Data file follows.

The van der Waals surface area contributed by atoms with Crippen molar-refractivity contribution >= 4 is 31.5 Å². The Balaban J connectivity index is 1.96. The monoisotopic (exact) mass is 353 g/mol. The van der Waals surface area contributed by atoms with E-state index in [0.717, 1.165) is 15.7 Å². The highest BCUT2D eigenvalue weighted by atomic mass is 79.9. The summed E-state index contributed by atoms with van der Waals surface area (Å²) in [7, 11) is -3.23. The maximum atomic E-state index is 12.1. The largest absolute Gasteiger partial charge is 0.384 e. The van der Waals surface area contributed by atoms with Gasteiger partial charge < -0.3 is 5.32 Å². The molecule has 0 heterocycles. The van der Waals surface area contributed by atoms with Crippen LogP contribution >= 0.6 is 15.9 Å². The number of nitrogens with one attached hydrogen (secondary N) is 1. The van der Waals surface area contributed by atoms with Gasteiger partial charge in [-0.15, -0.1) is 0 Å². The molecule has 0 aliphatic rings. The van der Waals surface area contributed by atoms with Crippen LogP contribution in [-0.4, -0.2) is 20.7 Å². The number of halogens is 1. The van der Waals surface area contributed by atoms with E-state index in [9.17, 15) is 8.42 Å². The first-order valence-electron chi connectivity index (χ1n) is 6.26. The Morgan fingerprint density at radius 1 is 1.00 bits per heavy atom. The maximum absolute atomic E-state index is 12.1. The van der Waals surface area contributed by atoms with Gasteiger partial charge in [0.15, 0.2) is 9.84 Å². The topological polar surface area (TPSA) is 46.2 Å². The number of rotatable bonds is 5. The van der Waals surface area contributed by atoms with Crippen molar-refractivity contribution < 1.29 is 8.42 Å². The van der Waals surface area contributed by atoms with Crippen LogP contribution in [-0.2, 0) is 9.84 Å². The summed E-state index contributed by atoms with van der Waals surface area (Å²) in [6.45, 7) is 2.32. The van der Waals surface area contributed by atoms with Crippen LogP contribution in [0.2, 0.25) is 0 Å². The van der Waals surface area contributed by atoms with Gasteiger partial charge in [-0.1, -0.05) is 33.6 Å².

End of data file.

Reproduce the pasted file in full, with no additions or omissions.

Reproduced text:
The van der Waals surface area contributed by atoms with Crippen molar-refractivity contribution >= 4 is 31.5 Å². The Balaban J connectivity index is 1.96. The monoisotopic (exact) mass is 353 g/mol. The van der Waals surface area contributed by atoms with E-state index in [0.717, 1.165) is 15.7 Å². The highest BCUT2D eigenvalue weighted by atomic mass is 79.9. The summed E-state index contributed by atoms with van der Waals surface area (Å²) in [7, 11) is -3.23. The maximum atomic E-state index is 12.1. The largest absolute Gasteiger partial charge is 0.384 e. The van der Waals surface area contributed by atoms with Gasteiger partial charge < -0.3 is 5.32 Å². The molecule has 0 heterocycles. The van der Waals surface area contributed by atoms with Crippen LogP contribution >= 0.6 is 15.9 Å². The number of nitrogens with one attached hydrogen (secondary N) is 1. The van der Waals surface area contributed by atoms with Gasteiger partial charge in [-0.15, -0.1) is 0 Å². The molecule has 0 aliphatic rings. The van der Waals surface area contributed by atoms with Crippen LogP contribution in [-0.4, -0.2) is 20.7 Å². The number of halogens is 1. The van der Waals surface area contributed by atoms with E-state index in [9.17, 15) is 8.42 Å². The first-order valence-electron chi connectivity index (χ1n) is 6.26. The Morgan fingerprint density at radius 1 is 1.00 bits per heavy atom. The maximum absolute atomic E-state index is 12.1. The van der Waals surface area contributed by atoms with Gasteiger partial charge in [0.15, 0.2) is 9.84 Å². The topological polar surface area (TPSA) is 46.2 Å². The number of rotatable bonds is 5. The van der Waals surface area contributed by atoms with Crippen molar-refractivity contribution < 1.29 is 8.42 Å². The van der Waals surface area contributed by atoms with Crippen LogP contribution in [-0.2, 0) is 9.84 Å². The summed E-state index contributed by atoms with van der Waals surface area (Å²) in [6.45, 7) is 2.32. The van der Waals surface area contributed by atoms with Crippen LogP contribution in [0.2, 0.25) is 0 Å². The van der Waals surface area contributed by atoms with Gasteiger partial charge in [-0.1, -0.05) is 33.6 Å².